*insert inner conversation* : “Michelle, you are 19 years old and this is the fourth time you watch the parade. You can handle it like a sensible, mature per- AWAAAAY WE GO, IT’S THE FESTIVAL OF FANTASY-Y !!”
"Has anybody ever told you that you look like Pocahontas? You’re beautiful", and other things that brighten my day.
If a train travels at 35 miles per hour it’s five miles away from matching the speed of a Walt Disney World monorail… And thank you so much for your pretty words! I’m glad you enjoy the blog!
Gelphie is one of the most amazing things ever. I think it shows a very complete, extremely well developed relationship. You can see them as sisters, as best of friends, as a platonic romance, and it all fits so perfectly. Gelphie is the perfect portrayal of female power, of the bond we can build with each other, and of how important it is to have someone to rely on -how beautiful and special having that someone can be. :-)
You are 12. You’re at the library looking for some generic young adult fiction novel about a girl who falls for her best friend. Your dad makes a disgusted face. “This is about lesbians,” he says. The word falls out of his mouth as though it pains him. You check out a different book and cry when you get home, but you aren’t sure why. You learn that this is not a story about you, and if it is, you are disgusting.
You are 15. Your relatives are fawning over your cousin’s new boyfriend. “When will you have a boyfriend?” they ask. You shrug. “Maybe she’s one of those lesbians,” your grandpa says. You don’t say anything. You learn that to find love and acceptance from your family, you need a boyfriend who thinks you are worthy of love and acceptance.
You are 18. Your first boyfriend demands to know why you never want to have sex with him. He tells you that sex is normal and healthy. You learn that something is wrong with you.
You are 13. You’re at a pool party with a relative’s friend’s daughter. “There’s this lesbian in my gym class. It’s so gross,” she says. “Ugh, that’s disgusting,” another girl adds. They ask you, “do you have any lesbians at your school?” You tell them no and they say you are lucky. You learn to stay away from people.
You are 20. You have coffee with a girl and you can’t stop thinking about her for days afterwards. You learn the difference between a new friendship and new feelings for a person.
You are 13. Your mom is watching a movie. You see two girls kiss on screen. You feel butterflies and this sense that you identify with the girls on the screen. Your mom gets up and covers the screen. You learn that if you are like those girls, no one wants to see it.
You are 20. You and your friends are drunk and your ex-boyfriend dares you to make out with your friend. You both agree. You touch her face. It feels soft and warm. Her lips are small and her hands feel soft on your back. You learn the difference between being attracted to someone and recognizing that someone you care about is attractive.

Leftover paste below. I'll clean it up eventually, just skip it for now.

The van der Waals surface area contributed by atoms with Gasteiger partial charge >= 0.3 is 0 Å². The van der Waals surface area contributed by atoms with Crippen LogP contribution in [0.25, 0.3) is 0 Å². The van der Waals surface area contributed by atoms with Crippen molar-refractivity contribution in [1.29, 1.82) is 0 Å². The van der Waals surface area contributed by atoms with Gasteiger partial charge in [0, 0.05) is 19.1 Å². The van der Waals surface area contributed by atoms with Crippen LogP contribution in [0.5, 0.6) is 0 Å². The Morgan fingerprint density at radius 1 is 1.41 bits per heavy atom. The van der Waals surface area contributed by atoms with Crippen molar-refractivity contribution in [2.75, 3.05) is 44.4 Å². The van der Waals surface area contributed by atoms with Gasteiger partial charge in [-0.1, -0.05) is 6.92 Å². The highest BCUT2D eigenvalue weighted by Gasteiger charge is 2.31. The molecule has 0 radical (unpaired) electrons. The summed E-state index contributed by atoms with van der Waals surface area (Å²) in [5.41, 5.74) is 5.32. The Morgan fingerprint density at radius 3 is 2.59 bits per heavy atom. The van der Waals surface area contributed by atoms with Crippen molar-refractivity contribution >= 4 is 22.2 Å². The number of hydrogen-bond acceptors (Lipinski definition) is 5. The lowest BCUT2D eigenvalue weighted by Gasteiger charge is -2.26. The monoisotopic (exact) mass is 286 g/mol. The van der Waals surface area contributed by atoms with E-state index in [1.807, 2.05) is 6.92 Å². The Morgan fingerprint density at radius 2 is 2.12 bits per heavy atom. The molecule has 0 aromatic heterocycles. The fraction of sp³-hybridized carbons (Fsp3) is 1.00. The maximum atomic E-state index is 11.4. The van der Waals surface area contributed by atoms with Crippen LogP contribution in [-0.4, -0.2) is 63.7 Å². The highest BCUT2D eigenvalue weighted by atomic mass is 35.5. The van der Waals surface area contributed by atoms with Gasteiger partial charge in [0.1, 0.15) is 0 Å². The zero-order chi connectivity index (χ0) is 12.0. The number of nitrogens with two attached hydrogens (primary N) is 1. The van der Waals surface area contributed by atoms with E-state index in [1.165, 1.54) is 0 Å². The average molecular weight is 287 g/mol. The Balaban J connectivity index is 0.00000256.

You are 16. You find lesbian porn online. Their eyes look dead and their bodies are positioned in a way that you had never imagined. You learn that liking girls is acceptable if straight men can decide the terms.
You are 20. You are lying next to a beautiful girl and talking about everything. You tell her things that you don’t usually tell anyone. You learn how it feels not to want to go to sleep because you don’t want to miss out on any time with someone.
You are 15. Your parents are talking about a celebrity. Your dad has a grin on his face and says, “her girlfriend says that she’s having the best sex of her life with her!” You learn that being a lesbian is about the kind of sex you have and not how you love.
You are 18. You are in intro to women’s and gender studies. “Not all feminists are lesbians- I love my husband! Most of the feminists on our leadership team are straight! It’s just a stereotype,” the professor exclaims. You learn that lesbianism is something to separate yourself from.
You are 21 and you are kissing a beautiful girl and she’s your girlfriend and you understand why people write songs and make movies and stupid facebook statuses about this and time around you just seems to stop and you could spend forever like this and you learn that there is nothing wrong with you and you are falling in love.
You are 21. And you are okay.
a thing I wrote after arguing with an insensitive dude on facebook all day or Things Other People Taught me about Liking Girls (via samanticshift)
23klopez23 here’s the thing I was trying so desperately to find to read you.(via iamthedashie)